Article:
I am thinking happy thoughts and taking deep breaths, and trying to adjust to the idea without going crazy.



Parsha: Bo

I have been wanting to start posting notes on the weekly Torah portions (‘parsha’) for ages, and I have been planning to alternate between the Torah portions and the Anglican weekly lectionary readings for Sundays.

I would have liked to start in the Autumn with the beginning of the new Jewish year* and/ or in November at the beginning of the new Church year, but moving house and getting ill got in the way.

I can’t promise to be consistent, but I am at least at home, pretty laid-up and so with plenty of time on my hands for writing.

So instead of waiting for the next appropriate starting point, I thought I would just jump right in and look at the next portion, which is Bo! (Go!) in Exodus.

Torah: Exodus 10:1-13:16
Haftarah: Jeremiah 46:13-26
Brit Chadashah: Luke 22:7-30
1 Corinthians 11:24-34

For those not familiar with the Jewish ‘lectionary’ as it were, the weekly Torah portion is a set passage from the Pentateuch, the Haftarah is a passage from the prophets which in some way recalled the Torah passage to memory, when in times past Jews were forbidden from reading the actual Torah portion itself.

Brit Chadashah means ‘New Covenant’, or what is commonly referred to as the New Testament. Obviously this last selection does not come from Jewish tradition, but is selected to match the Torah and Haftarah portions according to topic. There is no agreed-upon selection from the Brit Chadashah across the board. Individual congregations may select their own passages, or they may use the suggested passages in The Complete Jewish Bible. I am using the selections from the Hebrew for Christians website.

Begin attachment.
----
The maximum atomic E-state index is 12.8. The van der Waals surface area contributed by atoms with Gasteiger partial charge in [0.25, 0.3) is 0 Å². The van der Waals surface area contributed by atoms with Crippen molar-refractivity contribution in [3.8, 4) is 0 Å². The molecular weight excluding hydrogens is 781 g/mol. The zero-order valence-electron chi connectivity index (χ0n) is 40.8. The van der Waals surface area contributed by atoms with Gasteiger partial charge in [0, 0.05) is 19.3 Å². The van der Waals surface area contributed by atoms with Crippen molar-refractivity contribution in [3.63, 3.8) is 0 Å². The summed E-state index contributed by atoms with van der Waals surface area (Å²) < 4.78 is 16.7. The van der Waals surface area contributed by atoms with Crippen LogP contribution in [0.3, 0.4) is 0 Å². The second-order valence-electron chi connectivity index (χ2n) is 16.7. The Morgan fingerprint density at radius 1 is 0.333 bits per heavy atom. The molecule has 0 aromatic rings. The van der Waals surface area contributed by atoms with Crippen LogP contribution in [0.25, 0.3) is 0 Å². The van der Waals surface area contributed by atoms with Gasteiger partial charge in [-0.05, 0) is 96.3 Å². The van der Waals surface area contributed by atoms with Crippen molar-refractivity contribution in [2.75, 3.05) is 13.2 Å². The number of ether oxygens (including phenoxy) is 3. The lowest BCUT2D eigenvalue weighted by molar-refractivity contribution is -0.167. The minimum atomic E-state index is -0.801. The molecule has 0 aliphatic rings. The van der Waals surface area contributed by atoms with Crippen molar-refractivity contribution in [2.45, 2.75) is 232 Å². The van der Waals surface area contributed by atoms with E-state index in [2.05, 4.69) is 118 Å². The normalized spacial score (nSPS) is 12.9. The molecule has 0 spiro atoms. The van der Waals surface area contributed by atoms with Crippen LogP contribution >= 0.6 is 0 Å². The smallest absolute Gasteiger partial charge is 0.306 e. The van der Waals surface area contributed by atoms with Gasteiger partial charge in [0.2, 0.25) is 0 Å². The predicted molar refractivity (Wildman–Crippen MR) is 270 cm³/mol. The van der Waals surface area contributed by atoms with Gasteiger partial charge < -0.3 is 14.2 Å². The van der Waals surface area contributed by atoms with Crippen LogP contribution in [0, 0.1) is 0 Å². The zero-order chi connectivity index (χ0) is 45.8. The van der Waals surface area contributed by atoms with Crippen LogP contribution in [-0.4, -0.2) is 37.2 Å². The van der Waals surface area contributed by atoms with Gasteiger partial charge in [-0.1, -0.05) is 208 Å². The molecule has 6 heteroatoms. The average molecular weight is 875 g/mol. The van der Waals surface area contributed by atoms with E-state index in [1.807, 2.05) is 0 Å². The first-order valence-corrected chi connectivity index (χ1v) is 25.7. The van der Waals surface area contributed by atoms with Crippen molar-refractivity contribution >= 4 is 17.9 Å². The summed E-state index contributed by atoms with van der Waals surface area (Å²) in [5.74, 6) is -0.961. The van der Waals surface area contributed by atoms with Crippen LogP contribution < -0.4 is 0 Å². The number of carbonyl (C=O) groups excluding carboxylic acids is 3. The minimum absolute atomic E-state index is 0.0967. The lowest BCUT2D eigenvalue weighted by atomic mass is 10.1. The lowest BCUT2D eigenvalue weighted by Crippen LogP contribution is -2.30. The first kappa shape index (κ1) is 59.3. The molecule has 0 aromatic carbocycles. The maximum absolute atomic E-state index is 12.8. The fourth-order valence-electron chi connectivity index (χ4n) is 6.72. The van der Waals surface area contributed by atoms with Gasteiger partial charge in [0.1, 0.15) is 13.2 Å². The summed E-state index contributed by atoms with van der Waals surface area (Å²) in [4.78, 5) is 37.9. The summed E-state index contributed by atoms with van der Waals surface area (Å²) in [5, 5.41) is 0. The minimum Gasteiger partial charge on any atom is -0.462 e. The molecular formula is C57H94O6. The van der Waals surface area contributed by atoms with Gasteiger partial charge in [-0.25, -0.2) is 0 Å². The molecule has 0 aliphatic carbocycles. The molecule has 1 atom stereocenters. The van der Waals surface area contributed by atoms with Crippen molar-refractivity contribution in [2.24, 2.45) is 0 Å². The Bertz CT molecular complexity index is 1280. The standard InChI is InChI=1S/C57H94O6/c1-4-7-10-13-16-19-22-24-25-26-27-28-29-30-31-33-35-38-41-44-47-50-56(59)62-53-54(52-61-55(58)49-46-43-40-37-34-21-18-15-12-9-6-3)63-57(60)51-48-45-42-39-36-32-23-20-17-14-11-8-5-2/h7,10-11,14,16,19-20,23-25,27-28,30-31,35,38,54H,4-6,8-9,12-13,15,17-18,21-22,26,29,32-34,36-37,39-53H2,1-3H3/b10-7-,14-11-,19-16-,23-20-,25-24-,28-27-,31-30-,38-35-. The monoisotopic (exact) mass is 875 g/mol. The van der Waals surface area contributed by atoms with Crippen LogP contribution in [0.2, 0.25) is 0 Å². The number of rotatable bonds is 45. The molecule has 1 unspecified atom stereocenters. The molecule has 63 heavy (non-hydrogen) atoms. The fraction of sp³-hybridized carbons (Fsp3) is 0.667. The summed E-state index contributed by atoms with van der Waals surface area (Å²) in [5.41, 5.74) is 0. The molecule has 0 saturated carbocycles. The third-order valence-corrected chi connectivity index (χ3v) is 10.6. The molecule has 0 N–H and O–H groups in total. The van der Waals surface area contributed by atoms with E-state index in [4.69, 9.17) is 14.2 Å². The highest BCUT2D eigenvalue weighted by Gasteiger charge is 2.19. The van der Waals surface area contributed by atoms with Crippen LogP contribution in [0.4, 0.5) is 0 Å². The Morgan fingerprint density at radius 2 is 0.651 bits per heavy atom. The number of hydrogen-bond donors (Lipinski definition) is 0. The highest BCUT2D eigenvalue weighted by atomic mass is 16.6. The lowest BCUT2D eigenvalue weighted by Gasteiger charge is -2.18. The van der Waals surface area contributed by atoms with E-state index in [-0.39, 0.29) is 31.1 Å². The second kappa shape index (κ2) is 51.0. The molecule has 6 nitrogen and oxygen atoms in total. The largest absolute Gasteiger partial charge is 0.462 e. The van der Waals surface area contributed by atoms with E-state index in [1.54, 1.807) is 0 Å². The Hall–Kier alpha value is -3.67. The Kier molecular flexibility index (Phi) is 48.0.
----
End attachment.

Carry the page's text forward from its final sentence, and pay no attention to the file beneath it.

Bo! is the penultimate installment of the Exodus story as the battle with Pharaoh comes to a dramatic end with the last three plagues: Locusts, Darkness, and the Killing of the Firstborn.

Pharaoh is still stubbornly refusing to let the Israelite slaves leave Egypt to go and worship their God in the desert, despite his officials telling him

“Do you not yet realise that Egypt is ruined?”

But, cryptically, we are told that God himself has ‘hardened Pharaoh’s heart’, “that you may know that I am the LORD.” From our modern perspective, this seems wrong, even cruel.  If the story is to be taken literally, it is surely hard to understand. But is it perhaps rather that God allowed him to be hardhearted? Allowed him to be his worst?

After the plague of Darkness, Pharaoh loses his temper with Moses – as though it is Moses stubbornly keeping on asking, as though the plagues were meant to change his mind instead. Pharaoh just doesn’t seem to get it. His stubbornness is greater than his fear of the LORD, even after the awesome plagues.

Then, before the last plague, God tells Moses that this incidence in the month of Nisan is to be marked in the calendar as the beginning of the new year* for the Israelites…

“Because the LORD kept vigil that night to bring them out of Egypt, on this night all the Israelites are to keep vigil to honour the LORD for the generations to come.” Exodus 12:42